Variable with dynamic memory

Hello,

My name is TougHD, I am new to programming and I am in dire need of Your programming skills!

So I need to send a 10 bytes(char) long data (which is read from an RFID tag) from one Nano to another and it would be efficient if the reading routine would start only if there is 10 bytes of usefull data. If there is less then 10 bytes then it should ignore.

I have tried to make a char tagValue[10]; and load the data read to it but despite of having a garbage data(not enough bytes, wrong reading) it will fill up the rest memory with '0' 's and the other side still reads 10 bytes of data.

I thought that Dynamic Memory could be a solution for this problem but I am new to programming and if You could help me this in any way(example code or anything that could be useful) I would highly appreciate it.

Thank you in advance! :)

I thought that Dynamic Memory could be a solution for this problem

No, it won't.

Post your code.

You CAN do nothing until there are n bytes of serial data to read:

void loop()
{
   if(Serial.available() >= 10)
   {
      // There are at least 10 bytes to read
   }

   // Rest of the code goes here
}

You appear to have forgotten to post your code.

How are the two Nano's connected?

Which nano is parsing the data from the RFID reader?

Being able to see your sketches and your wiring diagram would probably help with providing detailed help.

The 2 devices are using i2c(TwoWire).
The Slave code:

#include <Wire.h>
void requestCallback()
{
  tagValue[10] = '\0';
  Serial.print("tagValueREAD : ");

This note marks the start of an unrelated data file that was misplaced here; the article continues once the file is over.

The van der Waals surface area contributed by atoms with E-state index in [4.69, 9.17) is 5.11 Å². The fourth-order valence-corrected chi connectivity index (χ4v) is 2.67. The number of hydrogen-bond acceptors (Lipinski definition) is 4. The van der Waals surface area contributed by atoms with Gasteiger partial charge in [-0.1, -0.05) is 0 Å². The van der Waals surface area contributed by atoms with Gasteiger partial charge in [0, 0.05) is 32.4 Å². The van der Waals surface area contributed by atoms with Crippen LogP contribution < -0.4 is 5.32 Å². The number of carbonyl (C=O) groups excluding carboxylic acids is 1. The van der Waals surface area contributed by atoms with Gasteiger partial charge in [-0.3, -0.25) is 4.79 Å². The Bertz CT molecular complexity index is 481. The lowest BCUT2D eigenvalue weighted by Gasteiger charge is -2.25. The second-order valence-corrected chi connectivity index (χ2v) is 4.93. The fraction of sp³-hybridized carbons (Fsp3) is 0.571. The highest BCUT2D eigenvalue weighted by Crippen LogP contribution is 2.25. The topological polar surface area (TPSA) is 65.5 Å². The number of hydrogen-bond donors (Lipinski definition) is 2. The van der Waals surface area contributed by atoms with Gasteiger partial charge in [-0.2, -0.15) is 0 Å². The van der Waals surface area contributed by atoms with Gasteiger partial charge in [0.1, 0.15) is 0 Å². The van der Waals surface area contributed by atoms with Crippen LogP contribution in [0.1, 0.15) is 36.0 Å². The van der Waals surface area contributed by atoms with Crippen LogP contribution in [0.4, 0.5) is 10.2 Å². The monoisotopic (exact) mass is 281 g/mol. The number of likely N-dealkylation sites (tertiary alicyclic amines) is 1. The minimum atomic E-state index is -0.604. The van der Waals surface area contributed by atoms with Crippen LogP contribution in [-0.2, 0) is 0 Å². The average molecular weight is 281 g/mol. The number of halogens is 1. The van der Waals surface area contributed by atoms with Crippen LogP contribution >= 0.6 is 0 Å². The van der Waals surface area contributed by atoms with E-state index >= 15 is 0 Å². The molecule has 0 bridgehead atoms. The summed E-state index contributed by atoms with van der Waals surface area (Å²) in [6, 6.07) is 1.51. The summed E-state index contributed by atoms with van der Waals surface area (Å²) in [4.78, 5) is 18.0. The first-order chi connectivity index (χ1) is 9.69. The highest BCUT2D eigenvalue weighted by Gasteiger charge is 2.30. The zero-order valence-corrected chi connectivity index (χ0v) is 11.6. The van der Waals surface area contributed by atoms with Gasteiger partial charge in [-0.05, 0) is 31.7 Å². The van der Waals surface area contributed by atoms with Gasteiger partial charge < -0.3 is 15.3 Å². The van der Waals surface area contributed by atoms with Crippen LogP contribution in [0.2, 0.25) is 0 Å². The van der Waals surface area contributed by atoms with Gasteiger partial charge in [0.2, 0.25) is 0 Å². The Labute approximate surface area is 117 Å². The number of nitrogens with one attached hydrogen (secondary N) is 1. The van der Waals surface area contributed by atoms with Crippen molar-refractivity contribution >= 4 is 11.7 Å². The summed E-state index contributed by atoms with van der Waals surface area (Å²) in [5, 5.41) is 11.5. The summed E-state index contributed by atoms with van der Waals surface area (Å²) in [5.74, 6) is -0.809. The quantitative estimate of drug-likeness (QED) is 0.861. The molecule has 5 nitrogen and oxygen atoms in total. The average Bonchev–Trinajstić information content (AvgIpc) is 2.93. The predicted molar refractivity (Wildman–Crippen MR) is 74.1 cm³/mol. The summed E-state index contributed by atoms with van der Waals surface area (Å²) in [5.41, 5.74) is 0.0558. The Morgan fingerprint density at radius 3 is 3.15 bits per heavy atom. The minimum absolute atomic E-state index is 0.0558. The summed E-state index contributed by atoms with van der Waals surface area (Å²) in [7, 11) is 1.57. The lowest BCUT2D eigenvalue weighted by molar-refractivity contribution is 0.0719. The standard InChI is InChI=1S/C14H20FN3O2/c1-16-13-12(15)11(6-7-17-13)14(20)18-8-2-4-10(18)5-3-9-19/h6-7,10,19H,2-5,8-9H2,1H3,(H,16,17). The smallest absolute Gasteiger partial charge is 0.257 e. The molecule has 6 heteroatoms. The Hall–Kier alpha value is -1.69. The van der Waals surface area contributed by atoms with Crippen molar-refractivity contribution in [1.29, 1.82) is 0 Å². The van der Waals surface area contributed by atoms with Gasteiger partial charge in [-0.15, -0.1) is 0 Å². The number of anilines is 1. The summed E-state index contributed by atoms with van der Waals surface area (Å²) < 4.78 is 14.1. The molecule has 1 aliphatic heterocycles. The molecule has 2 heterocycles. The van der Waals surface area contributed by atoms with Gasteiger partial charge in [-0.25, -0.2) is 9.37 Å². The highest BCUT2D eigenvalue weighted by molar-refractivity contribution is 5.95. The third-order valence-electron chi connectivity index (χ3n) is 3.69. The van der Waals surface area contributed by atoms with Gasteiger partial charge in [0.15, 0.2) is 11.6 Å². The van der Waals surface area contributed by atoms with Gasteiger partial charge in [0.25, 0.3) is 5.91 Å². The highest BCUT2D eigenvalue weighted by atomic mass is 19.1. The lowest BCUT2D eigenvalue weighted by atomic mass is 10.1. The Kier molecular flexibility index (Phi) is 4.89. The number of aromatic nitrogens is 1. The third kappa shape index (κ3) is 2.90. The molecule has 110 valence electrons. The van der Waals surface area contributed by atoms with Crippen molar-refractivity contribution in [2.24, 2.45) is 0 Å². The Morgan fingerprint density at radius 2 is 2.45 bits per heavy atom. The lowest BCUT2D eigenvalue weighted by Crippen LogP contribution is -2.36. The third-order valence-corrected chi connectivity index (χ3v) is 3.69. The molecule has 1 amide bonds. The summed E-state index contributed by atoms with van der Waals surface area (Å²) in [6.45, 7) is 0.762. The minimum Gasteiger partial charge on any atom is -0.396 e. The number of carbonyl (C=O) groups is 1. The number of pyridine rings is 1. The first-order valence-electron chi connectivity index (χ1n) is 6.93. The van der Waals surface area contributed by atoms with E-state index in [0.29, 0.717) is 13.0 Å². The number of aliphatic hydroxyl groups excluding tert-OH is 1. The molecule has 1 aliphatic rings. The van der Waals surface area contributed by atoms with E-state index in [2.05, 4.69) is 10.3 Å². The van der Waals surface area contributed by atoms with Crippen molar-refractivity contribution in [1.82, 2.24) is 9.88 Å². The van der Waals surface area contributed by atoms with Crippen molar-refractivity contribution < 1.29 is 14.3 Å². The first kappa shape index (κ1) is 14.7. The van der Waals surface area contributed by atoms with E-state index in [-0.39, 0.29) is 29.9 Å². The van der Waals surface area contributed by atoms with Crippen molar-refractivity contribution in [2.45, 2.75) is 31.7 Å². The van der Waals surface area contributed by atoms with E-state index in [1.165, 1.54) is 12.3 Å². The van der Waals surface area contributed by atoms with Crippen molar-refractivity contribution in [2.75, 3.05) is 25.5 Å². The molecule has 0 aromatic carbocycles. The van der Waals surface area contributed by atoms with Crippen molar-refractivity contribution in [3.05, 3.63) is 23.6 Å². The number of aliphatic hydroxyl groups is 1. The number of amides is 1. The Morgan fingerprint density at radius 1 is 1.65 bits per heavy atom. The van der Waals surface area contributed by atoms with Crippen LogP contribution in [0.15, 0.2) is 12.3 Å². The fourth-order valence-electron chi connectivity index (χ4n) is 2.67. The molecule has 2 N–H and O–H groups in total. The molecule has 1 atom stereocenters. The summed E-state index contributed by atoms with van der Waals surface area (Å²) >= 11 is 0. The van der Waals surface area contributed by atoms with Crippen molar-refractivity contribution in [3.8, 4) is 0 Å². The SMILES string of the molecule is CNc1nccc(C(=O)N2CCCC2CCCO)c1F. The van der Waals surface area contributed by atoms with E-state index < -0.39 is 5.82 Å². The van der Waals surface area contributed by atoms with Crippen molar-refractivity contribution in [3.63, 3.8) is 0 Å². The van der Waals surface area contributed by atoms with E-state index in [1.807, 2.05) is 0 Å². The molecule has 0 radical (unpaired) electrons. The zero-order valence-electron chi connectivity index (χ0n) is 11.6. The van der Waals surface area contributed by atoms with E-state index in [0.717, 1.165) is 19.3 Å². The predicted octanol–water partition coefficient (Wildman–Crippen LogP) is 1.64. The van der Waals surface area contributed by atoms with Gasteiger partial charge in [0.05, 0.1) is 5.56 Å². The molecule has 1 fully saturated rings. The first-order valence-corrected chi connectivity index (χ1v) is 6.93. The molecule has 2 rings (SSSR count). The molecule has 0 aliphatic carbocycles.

Serial.println(tagValue);
  Wire.write(tagValue);
  tagValue[0] = '\0';
}
char tagValue[10];

void rfidRead() {
  byte i = 0;
  byte val = 0;
  byte code[6];
  byte bytesread = 0;
  byte tempbyte = 0;
  byte checksum = 0;

  if (Serial.available() > 0) {
    if ((val = Serial.read()) == 2) {                 // check for header
      bytesread = 0;
      while (bytesread < 12) {                        // read 10 digit code + 2 digit checksum
        if ( Serial.available() > 0) {
          val = Serial.read();

          // Append the first 10 bytes (0 to 9) to the raw tag value
          if (bytesread < 10)
          {
            tagValue[bytesread] = val;
          }

          if ((val == 0x0D) || (val == 0x0A) || (val == 0x03) || (val == 0x02)) { // if header or stop bytes before the 10 digit reading
            break;                                    // stop reading
          }

          // Do Ascii/Hex conversion:
          if ((val >= '0') && (val <= '9')) {
            val = val - '0';
          } else if ((val >= 'A') && (val <= 'F')) {
            val = 10 + val - 'A';
          }

          // Every two hex-digits, add byte to code:
          if (bytesread & 1 == 1) {
            // make some space for this hex-digit by
            // shifting the previous hex-digit with 4 bits to the left:
            code[bytesread >> 1] = (val | (tempbyte << 4));

            if (bytesread >> 1 != 5) {                // If we're at the checksum byte,
              checksum ^= code[bytesread >> 1];       // Calculate the checksum... (XOR)
            };
          } else {
            tempbyte = val;                           // Store the first hex digit first...
          };

          bytesread++;                                // ready to read next digit
        }
      }

      // Output to Serial:

      if (bytesread == 12) {                          // if 12 digit read is complete
        tagValue[10] = '\0';                        // Null-terminate the string
        requestedValue = tagValue;
        Serial.print("strlen requestedValue: ");
        Serial.println(strlen(requestedValue), DEC);
        Serial.print("sizeof requestedValue: ");
        Serial.println(sizeof(requestedValue), DEC);
        Serial.print("requestedValue =  ");
        Serial.println(sizeof(requestedValue), DEC);
        Serial.print("5-byte code: ");
        for (i = 0; i < 5; i++) {
          if (code[i] < 16) Serial.print("0");        
          Serial.print(code[i], HEX);
          Serial.print(" ");
        }
        Serial.println();

        Serial.print("Checksum: ");
        Serial.print(code[5], HEX);